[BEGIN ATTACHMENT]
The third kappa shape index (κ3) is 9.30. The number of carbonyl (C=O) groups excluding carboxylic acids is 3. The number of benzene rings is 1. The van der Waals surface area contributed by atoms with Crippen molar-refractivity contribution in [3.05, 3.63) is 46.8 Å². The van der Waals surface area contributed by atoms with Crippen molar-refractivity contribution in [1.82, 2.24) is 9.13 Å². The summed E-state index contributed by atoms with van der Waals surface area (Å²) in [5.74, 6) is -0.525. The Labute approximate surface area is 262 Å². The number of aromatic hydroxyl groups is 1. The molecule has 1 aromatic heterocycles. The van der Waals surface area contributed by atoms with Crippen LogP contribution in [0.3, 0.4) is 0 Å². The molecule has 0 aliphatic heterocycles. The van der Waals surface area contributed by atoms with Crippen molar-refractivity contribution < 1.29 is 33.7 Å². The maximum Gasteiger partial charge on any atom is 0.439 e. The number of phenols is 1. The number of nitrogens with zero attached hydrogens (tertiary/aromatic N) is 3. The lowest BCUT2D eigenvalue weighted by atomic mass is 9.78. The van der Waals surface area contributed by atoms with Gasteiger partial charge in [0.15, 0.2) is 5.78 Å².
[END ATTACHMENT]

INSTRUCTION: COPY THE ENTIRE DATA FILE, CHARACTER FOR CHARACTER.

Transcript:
The third kappa shape index (κ3) is 9.30. The number of carbonyl (C=O) groups excluding carboxylic acids is 3. The number of benzene rings is 1. The van der Waals surface area contributed by atoms with Crippen molar-refractivity contribution in [3.05, 3.63) is 46.8 Å². The van der Waals surface area contributed by atoms with Crippen molar-refractivity contribution in [1.82, 2.24) is 9.13 Å². The summed E-state index contributed by atoms with van der Waals surface area (Å²) in [5.74, 6) is -0.525. The Labute approximate surface area is 262 Å². The number of aromatic hydroxyl groups is 1. The molecule has 1 aromatic heterocycles. The van der Waals surface area contributed by atoms with Crippen LogP contribution in [0.3, 0.4) is 0 Å². The molecule has 0 aliphatic heterocycles. The van der Waals surface area contributed by atoms with Crippen molar-refractivity contribution < 1.29 is 33.7 Å². The maximum Gasteiger partial charge on any atom is 0.439 e. The number of phenols is 1. The number of nitrogens with zero attached hydrogens (tertiary/aromatic N) is 3. The lowest BCUT2D eigenvalue weighted by atomic mass is 9.78. The van der Waals surface area contributed by atoms with Gasteiger partial charge in [0.15, 0.2) is 5.78 Å².